Thanks, so yes we could easily be spending £2 a day on dehumidifiers which is £60 a month! They're not old but they're not top of the range ones either. I'm gonna stop using them for a while, they don't completely eliminate the silverfish issue anyway.
The issue with TRVs is they are expensive to buy already aren't they? So you have to speculate to accumulate I guess.
How do I make sure boiler doesn't have pre-heat hot water enabled? Its a newish Vaillant combi, does that matter? Thanks in advance.
It will be in the boiler menu, it's something like preheat hot water just have a browse around. If it's on it keeps some water hot at all times ready for use but it hardly saves any time but costs a lot to have on
Also as it is a combi boiler, make sure your water and hot water are not set too high. You can adjust the knob and then see how it impacts your hot water tap temp and radiator temp, many have eco settings on the dials. My girlfriend used to run a boiling steaming bath then add loads of cold water to get it the right temp as hot water was set to max on boiler - waste of money. Just reduce temp and then try furthest taps to make sure they're getting hot enough.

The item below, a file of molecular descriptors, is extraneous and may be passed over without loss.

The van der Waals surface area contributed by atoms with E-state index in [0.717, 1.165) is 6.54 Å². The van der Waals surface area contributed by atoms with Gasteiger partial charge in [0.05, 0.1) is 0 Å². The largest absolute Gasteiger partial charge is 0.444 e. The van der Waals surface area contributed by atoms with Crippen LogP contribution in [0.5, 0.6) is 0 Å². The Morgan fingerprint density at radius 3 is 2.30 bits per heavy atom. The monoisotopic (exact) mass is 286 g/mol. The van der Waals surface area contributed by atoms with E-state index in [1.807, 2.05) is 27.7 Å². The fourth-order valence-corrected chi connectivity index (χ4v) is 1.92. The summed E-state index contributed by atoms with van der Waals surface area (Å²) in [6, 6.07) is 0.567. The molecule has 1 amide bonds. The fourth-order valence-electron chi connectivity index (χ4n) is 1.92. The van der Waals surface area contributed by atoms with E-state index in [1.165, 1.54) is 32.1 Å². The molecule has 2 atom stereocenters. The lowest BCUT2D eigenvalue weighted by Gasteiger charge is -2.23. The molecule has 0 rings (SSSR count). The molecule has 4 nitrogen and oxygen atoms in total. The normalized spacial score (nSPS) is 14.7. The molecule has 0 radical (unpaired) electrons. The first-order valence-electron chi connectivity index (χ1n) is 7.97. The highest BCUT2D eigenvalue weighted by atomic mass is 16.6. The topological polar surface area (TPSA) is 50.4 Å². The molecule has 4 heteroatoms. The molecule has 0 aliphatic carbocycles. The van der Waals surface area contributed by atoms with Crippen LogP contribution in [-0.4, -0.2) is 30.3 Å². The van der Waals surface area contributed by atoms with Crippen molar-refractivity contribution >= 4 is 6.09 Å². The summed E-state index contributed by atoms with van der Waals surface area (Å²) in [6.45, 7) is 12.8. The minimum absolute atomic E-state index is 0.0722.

A recent report found that turning down the flow temperature on your gas boiler can save 9% on your gas bills. We show you how.
TRV's can be had for £8-12 each but prevent you earning up spare bedrooms etc or roooms basically heating up costantly, without them you basically demand heating to each unlocked radiator. With them, that rad will close off once temp is achieved reducing the energy use of your boiler. They'll need fitting but will last for many years and change how your heating works. We didn't have them in our old house and the heating was either off or on and you either locked the rad shut or it was on, again huge waste of money for spare rooms and the like where you can set to frost or 1.
Likewise having your thermostat in hall, if that says 17.5 so boiler fires up as you've got it set to 18, it'll stay demanding heat. If you have thermostat in a habitable room like living room, when that room is at temp it will stop demanding heat and turn off